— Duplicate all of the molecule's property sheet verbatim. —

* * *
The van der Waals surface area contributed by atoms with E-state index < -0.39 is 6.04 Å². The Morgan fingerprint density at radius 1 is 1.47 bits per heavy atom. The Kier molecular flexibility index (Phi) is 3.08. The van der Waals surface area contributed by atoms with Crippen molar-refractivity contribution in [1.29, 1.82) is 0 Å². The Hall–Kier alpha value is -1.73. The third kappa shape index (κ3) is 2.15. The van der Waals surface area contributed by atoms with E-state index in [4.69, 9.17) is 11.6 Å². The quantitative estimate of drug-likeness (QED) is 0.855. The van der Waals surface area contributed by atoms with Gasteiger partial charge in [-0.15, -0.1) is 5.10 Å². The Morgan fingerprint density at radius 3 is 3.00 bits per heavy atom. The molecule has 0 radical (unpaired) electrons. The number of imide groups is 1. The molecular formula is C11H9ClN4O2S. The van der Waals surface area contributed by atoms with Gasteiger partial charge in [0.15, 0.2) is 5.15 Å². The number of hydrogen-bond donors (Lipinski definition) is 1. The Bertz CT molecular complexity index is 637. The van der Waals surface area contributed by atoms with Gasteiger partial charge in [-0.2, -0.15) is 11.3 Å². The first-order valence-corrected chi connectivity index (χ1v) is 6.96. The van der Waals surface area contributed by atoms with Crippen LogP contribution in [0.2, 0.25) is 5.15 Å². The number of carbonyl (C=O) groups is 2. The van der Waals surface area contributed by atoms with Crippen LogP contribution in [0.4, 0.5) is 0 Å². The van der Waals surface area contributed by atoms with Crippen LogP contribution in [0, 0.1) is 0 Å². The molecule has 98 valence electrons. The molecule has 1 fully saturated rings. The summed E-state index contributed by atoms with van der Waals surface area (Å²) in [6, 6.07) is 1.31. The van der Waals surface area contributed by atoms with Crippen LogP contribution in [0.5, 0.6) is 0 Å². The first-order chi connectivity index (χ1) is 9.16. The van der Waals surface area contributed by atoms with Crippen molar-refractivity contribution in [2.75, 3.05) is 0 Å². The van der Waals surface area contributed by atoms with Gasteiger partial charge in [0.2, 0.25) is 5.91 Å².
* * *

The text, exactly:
The van der Waals surface area contributed by atoms with E-state index < -0.39 is 6.04 Å². The Morgan fingerprint density at radius 1 is 1.47 bits per heavy atom. The Kier molecular flexibility index (Phi) is 3.08. The van der Waals surface area contributed by atoms with Crippen molar-refractivity contribution in [1.29, 1.82) is 0 Å². The Hall–Kier alpha value is -1.73. The third kappa shape index (κ3) is 2.15. The van der Waals surface area contributed by atoms with E-state index in [4.69, 9.17) is 11.6 Å². The quantitative estimate of drug-likeness (QED) is 0.855. The van der Waals surface area contributed by atoms with Gasteiger partial charge in [-0.15, -0.1) is 5.10 Å². The Morgan fingerprint density at radius 3 is 3.00 bits per heavy atom. The molecule has 0 radical (unpaired) electrons. The number of imide groups is 1. The molecular formula is C11H9ClN4O2S. The van der Waals surface area contributed by atoms with Gasteiger partial charge in [0.15, 0.2) is 5.15 Å². The number of hydrogen-bond donors (Lipinski definition) is 1. The Bertz CT molecular complexity index is 637. The van der Waals surface area contributed by atoms with Gasteiger partial charge in [-0.2, -0.15) is 11.3 Å². The first-order valence-corrected chi connectivity index (χ1v) is 6.96. The van der Waals surface area contributed by atoms with Crippen LogP contribution in [0.2, 0.25) is 5.15 Å². The number of carbonyl (C=O) groups is 2. The van der Waals surface area contributed by atoms with Crippen LogP contribution in [0.4, 0.5) is 0 Å². The van der Waals surface area contributed by atoms with Crippen LogP contribution in [0, 0.1) is 0 Å². The molecule has 98 valence electrons. The molecule has 1 fully saturated rings. The summed E-state index contributed by atoms with van der Waals surface area (Å²) in [6, 6.07) is 1.31. The van der Waals surface area contributed by atoms with Crippen LogP contribution in [0.5, 0.6) is 0 Å². The first-order chi connectivity index (χ1) is 9.16. The van der Waals surface area contributed by atoms with Crippen molar-refractivity contribution in [2.75, 3.05) is 0 Å². The van der Waals surface area contributed by atoms with Gasteiger partial charge in [0.2, 0.25) is 5.91 Å².